I can always admire contrariness!


> especially
> in the minds and language of people who seem to want to go back to
> the Bad Old Days, and that ticks me off. *But there are certainly a
> lot of other self-proclaimed feminists who do seem to be advocating
> something that's not much better than what they're opposing.
> Your "I am opposed ...." sentence pretty much sums up my views.


there seemed to be a lot of women around who were quite independent in
thier views and expected equal treatment but who also said they
weren't feminists. I think it was a bit of a back-lash against the
more extreme versions of feminism.

<snip>
 
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blmblm@myrealbox.com
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      06-23-2010
In article <(E-Mail Removed)>,
Nick Keighley <(E-Mail Removed)> wrote:
> On 20 June, 23:20, (E-Mail Removed) <(E-Mail Removed)> wrote:
> > In article <(E-Mail Removed)>,
> > Richard Heathfield <(E-Mail Removed)> wrote:
> > > (E-Mail Removed) wrote:


[ snip ]

> > > As for feminism: I am opposed to any form of discrimination other than
> > > on merit or character. Perhaps unfairly, I have developed a rather
> > > negative view of feminism, as it seems to me from the (self-proclaimed)
> > > feminists I have met that it is just as discriminatory as the evil it
> > > seeks to address.

> >
> > Yeah. I call myself a feminist partly because the label has
> > acquired so many negative connotations in recent years,

>
> I can always admire contrariness!


I think in some ways my attitude here is along the lines of "the
enemy of my enemy is my friend", which isn't entirely rational
but has its attractions. I don't know how admirable that really
is, but -- oh right, the proper response to a compliment is *NOT*
an argument.

> > especially
> > in the minds and language of people who seem to want to go back to
> > the Bad Old Days, and that ticks me off. But there are certainly a
> > lot of other self-proclaimed feminists who do seem to be advocating
> > something that's not much better than what they're opposing.
> > Your "I am opposed ...." sentence pretty much sums up my views.

>
> there seemed to be a lot of women around who were quite independent in
> thier views and expected equal treatment but who also said they
> weren't feminists. I think it was a bit of a back-lash against the
> more extreme versions of feminism.


And that bugs me too -- how did a word that used to mean "in favor
of equal rights for all" come to be associated with the bad stuff, to
the point where people who support what feminism used to mean don't
want the label any more? I guess one of my pet causes is trying to
restore to the label the meaning I think it should have. <shrug>

--
B. L. Massingill
ObDisclaimer: I don't speak for my employers; they return the favor.
 
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Nick Keighley
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Posts: n/a
 
      06-24-2010
On 23 June, 21:22, (E-Mail Removed) <(E-Mail Removed)> wrote:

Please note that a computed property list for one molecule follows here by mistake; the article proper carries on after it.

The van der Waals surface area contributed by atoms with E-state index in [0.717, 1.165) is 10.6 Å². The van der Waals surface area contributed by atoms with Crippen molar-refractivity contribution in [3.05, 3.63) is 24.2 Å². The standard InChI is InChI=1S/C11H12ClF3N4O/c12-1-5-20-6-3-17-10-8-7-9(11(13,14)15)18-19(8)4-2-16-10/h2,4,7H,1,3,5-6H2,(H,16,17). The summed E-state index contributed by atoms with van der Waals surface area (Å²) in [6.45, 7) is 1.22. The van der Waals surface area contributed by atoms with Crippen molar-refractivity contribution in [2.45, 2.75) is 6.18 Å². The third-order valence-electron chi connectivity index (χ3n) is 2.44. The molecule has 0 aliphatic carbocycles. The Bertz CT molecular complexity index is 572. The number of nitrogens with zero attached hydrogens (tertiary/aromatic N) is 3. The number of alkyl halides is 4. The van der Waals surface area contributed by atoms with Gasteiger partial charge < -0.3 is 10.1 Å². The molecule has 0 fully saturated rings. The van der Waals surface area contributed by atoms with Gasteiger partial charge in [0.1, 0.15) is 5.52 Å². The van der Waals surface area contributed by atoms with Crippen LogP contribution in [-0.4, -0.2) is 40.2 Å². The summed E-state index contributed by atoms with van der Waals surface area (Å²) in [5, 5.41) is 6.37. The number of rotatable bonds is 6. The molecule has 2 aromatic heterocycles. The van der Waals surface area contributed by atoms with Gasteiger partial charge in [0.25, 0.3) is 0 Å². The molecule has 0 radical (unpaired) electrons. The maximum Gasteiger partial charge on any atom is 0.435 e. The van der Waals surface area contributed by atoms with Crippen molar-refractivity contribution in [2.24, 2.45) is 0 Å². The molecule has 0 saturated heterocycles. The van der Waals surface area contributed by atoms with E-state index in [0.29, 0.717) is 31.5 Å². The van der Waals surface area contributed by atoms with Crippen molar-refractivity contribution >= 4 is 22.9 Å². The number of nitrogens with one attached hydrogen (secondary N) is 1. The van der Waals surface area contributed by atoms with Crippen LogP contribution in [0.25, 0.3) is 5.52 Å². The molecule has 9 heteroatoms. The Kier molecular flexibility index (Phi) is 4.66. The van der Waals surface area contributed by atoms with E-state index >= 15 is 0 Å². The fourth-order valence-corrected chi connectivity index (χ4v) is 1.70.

> In article <(E-Mail Removed)>,
> Nick Keighley *<(E-Mail Removed)> wrote:
> > On 20 June, 23:20, (E-Mail Removed) <(E-Mail Removed)> wrote:
> > > In article <(E-Mail Removed)>,


> > > > As for feminism: I am opposed to any form of discrimination other than
> > > > on merit or character. Perhaps unfairly, I have developed a rather
> > > > negative view of feminism, as it seems to me from the (self-proclaimed)
> > > > feminists I have met that it is just as discriminatory as the evil it
> > > > seeks to address.

>
> > > Yeah. *I call myself a feminist partly because the label has
> > > acquired so many negative connotations in recent years,

>
> > I can always admire contrariness!

>
> I think in some ways my attitude here is along the lines of "the
> enemy of my enemy is my friend", which isn't entirely rational


can get you into lots of trouble!


> but has its attractions. *I don't know how admirable that really
> is, but -- oh right, the proper response to a compliment is *NOT*
> an argument. *
>
> > > especially
> > > in the minds and language of people who seem to want to go back to
> > > the Bad Old Days, and that ticks me off. *But there are certainly a
> > > lot of other self-proclaimed feminists who do seem to be advocating
> > > something that's not much better than what they're opposing.
> > > Your "I am opposed ...." sentence pretty much sums up my views.

>
> > there seemed to be a lot of women around who were quite independent in
> > thier views and expected equal treatment but who also [say] they
> > weren't feminists.


quite vociferously in some cases. On the other hand my brother always
claimed to be a feminist.

> >*I think it was a bit of a back-lash against the
> > more extreme versions of feminism.

>
> And that bugs me too -- how did a word that used to mean "in favor
> of equal rights for all" come to be associated with the bad stuff, to
> the point where people who support what feminism used to mean don't
> want the label any more? *I guess one of my pet causes is trying to
> restore to the label the meaning I think it should have. *<shrug>


oh good luck! Perhaps when you've finished there you can go on to
campaign for "gay" to mean "happy"!
 
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Malcolm McLean
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      06-24-2010
On Jun 19, 8:04*pm, (E-Mail Removed) <(E-Mail Removed)> wrote:
>
> As someone lacking (as far as I know) a Y chromosome,
>

Some men have two X es, but no woman has a Y.